Successfully reported this slideshow.
We use your LinkedIn profile and activity data to personalize ads and to show you more relevant ads. You can change your ad preferences anytime.

Exploiting Path Diversity in Datacenters using MPTCP-aware SDN

112 views

Published on

Presented at ISCC 2016, Messina, Italy
Paper available here: https://arxiv.org/pdf/1511.09295.pdf

Published in: Education
  • Be the first to comment

Exploiting Path Diversity in Datacenters using MPTCP-aware SDN

  1. 1. Exploiting Path Diversity in Datacenters Using MPTCP-aware SDN Savvas Zannettou, Michael Sirivianos, Fragkiskos Papadopoulos Cyprus University of Technology ISCC 2016, Messina, Italy
  2. 2. Goal • Offer near-optimal performance and robustness o In datacenter networks • Use Multipath TCP (MPTCP) o Create as few MPTCP subflows as possible • We propose an alternative routing mechanism o Use of the Software Defined Networking (SDN) paradigm
  3. 3. Multipath TCP (MPTCP) • Presents a regular TCP interface to applications • Enables the simultaneous use of multiple interfaces • Spreads data across several subflows o subflow = a regular TCP connection that is a part of a larger MPTCP connection • Provides load balancing (MPTCP scheduler) 3
  4. 4. MPTCP- Subflow creation • More subflows can o Exploit more network paths § Can increase performance and robustness • However they impose more overheads o Large buffers to cope with reordering o Higher CPU utilization o SDN-specific overheads § SDN controller load § Installed rules on switches 4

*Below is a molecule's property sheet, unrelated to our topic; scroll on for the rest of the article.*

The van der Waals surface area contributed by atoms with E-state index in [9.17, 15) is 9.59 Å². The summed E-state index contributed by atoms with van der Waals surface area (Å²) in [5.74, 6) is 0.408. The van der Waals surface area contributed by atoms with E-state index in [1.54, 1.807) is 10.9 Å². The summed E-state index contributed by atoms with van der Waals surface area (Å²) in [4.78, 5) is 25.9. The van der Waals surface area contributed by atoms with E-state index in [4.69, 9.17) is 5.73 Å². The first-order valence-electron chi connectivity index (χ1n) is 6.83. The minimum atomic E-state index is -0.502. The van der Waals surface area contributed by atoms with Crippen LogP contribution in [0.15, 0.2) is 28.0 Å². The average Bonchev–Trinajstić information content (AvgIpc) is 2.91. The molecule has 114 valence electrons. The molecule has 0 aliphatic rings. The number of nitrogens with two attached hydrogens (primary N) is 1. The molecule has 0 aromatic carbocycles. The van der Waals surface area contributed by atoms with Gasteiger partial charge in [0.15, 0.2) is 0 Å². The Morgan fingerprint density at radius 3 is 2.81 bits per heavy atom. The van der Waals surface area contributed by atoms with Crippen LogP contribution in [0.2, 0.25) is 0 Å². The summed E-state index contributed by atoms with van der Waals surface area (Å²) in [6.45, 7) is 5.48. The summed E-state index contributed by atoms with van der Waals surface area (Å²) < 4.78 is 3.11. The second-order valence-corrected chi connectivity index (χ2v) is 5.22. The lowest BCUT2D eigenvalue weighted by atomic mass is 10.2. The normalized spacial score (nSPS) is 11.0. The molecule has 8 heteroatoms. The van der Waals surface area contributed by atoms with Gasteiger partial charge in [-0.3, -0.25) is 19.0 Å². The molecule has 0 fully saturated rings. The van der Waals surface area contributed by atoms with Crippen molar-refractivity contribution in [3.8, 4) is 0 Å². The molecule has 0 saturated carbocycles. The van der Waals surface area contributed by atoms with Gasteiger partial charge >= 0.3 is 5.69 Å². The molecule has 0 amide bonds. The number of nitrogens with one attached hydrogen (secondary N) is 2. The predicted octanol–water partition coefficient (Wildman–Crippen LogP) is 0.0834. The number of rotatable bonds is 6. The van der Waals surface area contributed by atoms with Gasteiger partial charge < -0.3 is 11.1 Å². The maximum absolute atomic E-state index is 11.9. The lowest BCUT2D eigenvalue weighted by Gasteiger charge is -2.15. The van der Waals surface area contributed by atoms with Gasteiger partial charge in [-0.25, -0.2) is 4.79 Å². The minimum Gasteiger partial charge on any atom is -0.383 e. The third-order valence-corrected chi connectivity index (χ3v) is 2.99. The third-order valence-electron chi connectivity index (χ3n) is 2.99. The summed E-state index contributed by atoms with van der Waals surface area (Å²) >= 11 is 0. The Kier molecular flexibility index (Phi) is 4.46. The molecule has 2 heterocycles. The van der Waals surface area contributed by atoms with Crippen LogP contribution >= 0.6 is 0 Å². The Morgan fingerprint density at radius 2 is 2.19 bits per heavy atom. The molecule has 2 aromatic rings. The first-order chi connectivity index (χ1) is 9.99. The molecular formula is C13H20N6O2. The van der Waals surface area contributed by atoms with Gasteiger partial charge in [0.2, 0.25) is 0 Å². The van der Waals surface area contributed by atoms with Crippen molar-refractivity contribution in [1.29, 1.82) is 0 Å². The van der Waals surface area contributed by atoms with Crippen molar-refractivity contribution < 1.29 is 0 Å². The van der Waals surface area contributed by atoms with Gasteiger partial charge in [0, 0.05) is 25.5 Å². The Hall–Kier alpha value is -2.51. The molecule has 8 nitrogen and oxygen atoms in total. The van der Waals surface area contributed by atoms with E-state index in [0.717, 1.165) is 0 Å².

5. 5. Datacenter Networks • Goal: Each host should be able to transfer data at it’s network interface bandwidth • Multiple redundant paths between hosts • MPTCP as the transport protocol (proposed by Raiciu et al. SIGCOMM 2011) • Usually combined with flow-based Equal-Cost Multi-Path Routing (ECMP) o Pick among Equal-Cost paths by calculating a 5-tuple hash 5
  6. 6. ECMP Limitations • Considering a flow-based ECMP approach o Random selection of paths o Utilizes only shortest paths
  7. 7. ECMP Limitations (1) • Considering a flow-based ECMP approach o Random selection of paths o Utilizes only shortest paths Creates 2 MPTCP subflows Subflow 1 Flow-based ECMP Subflow 2 Subflow 1Subflow 2 Outcome: 2 paths remain unutilized. 2 subflowsà one subflow is “redundant”
  8. 8. ECMP Limitations (2) • Considering a flow-based ECMP approach o Random selection of paths o Utilizes only shortest paths Creates 2 MPTCP subflows Subflow 1 Flow-based ECMP Subflow 2 Subflow 1Subflow 2 Outcome: 1 path remain unutilized Created 2 subflows à no “redundant” subflows
  9. 9. Deterministic Routing Scenario Creates 3 MPTCP subflows Subflow 1 Deterministic Routing Mechanism Subflow 2 Subflow 1Subflow 2 Outcome: All paths are utilized and no “redundant ” subflows Subflow 3 Subflow 3
  10. 10. System Overview 10
  11. 11. Datacenter Topologies • FatTree Topology (Al-Fares et al. SIGCOMM 2008) o Most prominent structured datacenter topology • Jellyfish Topology (Singla et al. NSDI 12) o No structure (random-based) • We propose a dual-homed topology based on Jellyfish (DH-Jellyfish)
  12. 12. MPTCP-aware SDN Controller • Main components o Topology Manager (TM) § Calculates network paths between hosts o Forwarding Module (FM) § Decides subflow-to-path assignment • Based on Floodlight SDN Controller (Open Source) • Released and publicly available on Github (link in manuscript) 12